Porn stars don't have to cover up after court ruling on condoms

 

Los Angeles

Campaigners seeking to mandate condom use in erotic films have said they intend to appeal against a court decision which prevents them from using health and safety regulations to ban actors from having unprotected sex on the sets of pornographic films.

The Aids Healthcare Foundation (AHF) had been seeking to force public health officials in Los Angeles county, the global headquarters of the pornographic industry, to carry out regular inspections to ensure that performers are not being exposed to sexually-transmitted diseases.

However, the California Court of Appeal this week upheld a decision that county health officers should be allowed to exercise their own discretion about the best way to achieve safety in the adult entertainment workplace. At present, those officers generally allow consenting adults to go about their business as they see fit.

Announcing that his organisation will now challenge that decision at the California Supreme Court, the AHF's Tom Myers said in a statement: "The county of Los Angeles has the duty to protect public health, one of the highest responsibilities of local government. It simply cannot ignore this duty and blithely sit by while thousands of people contract STDs."

Calls for greater regulation of pornographic film-making have been growing since 2009, when a female actress tested positive for HIV. Last year, one of her male colleagues, Derrick Burts, was also found to have contracted the virus. Unconfirmed reports have since suggested that as many as 22 adult stars were infected in recent years.

Mr Burts, 24, has since become a campaigner for mandatory condom use. In an interview with The Independent published in December he said that the current protocols have allowed STDs to become rife among the roughly 1,500 men and women working in porn.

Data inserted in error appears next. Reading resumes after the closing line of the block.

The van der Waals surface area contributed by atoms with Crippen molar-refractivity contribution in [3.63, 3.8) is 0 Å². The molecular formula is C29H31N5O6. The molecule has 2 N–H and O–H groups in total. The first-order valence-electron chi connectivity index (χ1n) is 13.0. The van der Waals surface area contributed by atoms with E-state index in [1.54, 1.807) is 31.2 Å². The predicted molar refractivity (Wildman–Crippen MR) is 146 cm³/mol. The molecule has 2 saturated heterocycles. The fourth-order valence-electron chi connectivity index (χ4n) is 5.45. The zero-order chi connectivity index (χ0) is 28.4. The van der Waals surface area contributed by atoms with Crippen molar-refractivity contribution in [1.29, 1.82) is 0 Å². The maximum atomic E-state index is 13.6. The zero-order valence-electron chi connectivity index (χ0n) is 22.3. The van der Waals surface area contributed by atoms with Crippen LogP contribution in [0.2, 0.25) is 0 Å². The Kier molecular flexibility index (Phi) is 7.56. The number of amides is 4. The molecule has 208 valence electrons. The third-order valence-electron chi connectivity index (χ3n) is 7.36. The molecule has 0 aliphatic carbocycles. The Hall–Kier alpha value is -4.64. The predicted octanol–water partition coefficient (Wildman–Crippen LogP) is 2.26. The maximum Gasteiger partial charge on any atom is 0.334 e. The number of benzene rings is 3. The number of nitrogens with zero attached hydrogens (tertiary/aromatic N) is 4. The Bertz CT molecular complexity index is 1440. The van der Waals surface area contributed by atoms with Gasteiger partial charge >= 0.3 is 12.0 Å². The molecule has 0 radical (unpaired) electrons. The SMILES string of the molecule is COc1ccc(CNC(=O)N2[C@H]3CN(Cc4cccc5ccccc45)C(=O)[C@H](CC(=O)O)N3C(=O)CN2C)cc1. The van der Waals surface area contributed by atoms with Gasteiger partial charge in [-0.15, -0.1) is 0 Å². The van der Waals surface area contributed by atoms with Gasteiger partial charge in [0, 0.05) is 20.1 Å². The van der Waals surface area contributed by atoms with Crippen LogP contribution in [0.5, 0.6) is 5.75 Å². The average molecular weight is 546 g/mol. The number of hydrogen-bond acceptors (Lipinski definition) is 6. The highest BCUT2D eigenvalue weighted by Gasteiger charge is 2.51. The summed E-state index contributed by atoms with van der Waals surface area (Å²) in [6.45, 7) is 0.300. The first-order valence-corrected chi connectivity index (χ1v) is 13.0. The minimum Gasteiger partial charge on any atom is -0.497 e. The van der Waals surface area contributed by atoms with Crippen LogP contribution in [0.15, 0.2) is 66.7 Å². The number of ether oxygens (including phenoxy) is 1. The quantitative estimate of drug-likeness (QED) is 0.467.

"The industry let me down," he said. "They put me in a situation where I got HIV, and after I'd been diagnosed they did nothing to help me. That's why I have come forward. The industry must make performers safe when they have sex."

For most of the last decade, America's pornographic film-makers have attempted to prevent the spread of STDs by requiring performers to have monthly testing at a clinic in the San Fernando Valley, north of Los Angeles.

That clinic closed in May, after being sued by victims of a data breach which saw personal details of clients posted on a website. It had already been briefly shuttered by regulators last year amid allegations that its treatment of diagnosed HIV patients breached licensing rules.

Since the closure, its duties have been transferred to a range of industry-friendly clinics, which post the status of adult actors on a central database. However Aids activists say that any testing regime is inherently unreliable and the only way to guarantee the safety of performers is through condom use.

California's existing workplace health and safety rules appear to mandate condom use, but they are not currently enforced in porn, and the industry argues that doing so would be impractical.

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